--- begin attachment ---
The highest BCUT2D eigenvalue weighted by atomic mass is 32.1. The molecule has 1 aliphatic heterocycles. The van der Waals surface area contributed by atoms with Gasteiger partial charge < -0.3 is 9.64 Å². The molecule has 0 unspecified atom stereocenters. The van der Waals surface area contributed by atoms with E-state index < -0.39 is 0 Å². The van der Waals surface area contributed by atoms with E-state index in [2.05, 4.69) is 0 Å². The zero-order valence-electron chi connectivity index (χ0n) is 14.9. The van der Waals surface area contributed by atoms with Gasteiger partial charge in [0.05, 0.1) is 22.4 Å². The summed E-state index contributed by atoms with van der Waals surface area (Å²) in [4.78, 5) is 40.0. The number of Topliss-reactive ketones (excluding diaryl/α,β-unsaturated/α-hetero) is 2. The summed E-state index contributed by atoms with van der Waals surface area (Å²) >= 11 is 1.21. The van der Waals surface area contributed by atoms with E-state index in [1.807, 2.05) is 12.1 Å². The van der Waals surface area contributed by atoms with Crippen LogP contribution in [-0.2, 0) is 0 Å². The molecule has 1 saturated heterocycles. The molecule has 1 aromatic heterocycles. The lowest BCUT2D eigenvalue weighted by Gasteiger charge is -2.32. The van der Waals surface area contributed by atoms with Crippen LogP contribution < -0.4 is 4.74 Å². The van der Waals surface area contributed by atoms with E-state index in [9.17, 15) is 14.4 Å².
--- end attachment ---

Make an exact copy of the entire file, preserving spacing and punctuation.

The highest BCUT2D eigenvalue weighted by atomic mass is 32.1. The molecule has 1 aliphatic heterocycles. The van der Waals surface area contributed by atoms with Gasteiger partial charge < -0.3 is 9.64 Å². The molecule has 0 unspecified atom stereocenters. The van der Waals surface area contributed by atoms with E-state index < -0.39 is 0 Å². The van der Waals surface area contributed by atoms with E-state index in [2.05, 4.69) is 0 Å². The zero-order valence-electron chi connectivity index (χ0n) is 14.9. The van der Waals surface area contributed by atoms with Gasteiger partial charge in [0.05, 0.1) is 22.4 Å². The summed E-state index contributed by atoms with van der Waals surface area (Å²) in [4.78, 5) is 40.0. The number of Topliss-reactive ketones (excluding diaryl/α,β-unsaturated/α-hetero) is 2. The summed E-state index contributed by atoms with van der Waals surface area (Å²) >= 11 is 1.21. The van der Waals surface area contributed by atoms with E-state index in [1.807, 2.05) is 12.1 Å². The van der Waals surface area contributed by atoms with Crippen LogP contribution in [-0.2, 0) is 0 Å². The molecule has 1 saturated heterocycles. The molecule has 1 aromatic heterocycles. The lowest BCUT2D eigenvalue weighted by Gasteiger charge is -2.32. The van der Waals surface area contributed by atoms with Crippen LogP contribution < -0.4 is 4.74 Å². The van der Waals surface area contributed by atoms with E-state index in [9.17, 15) is 14.4 Å².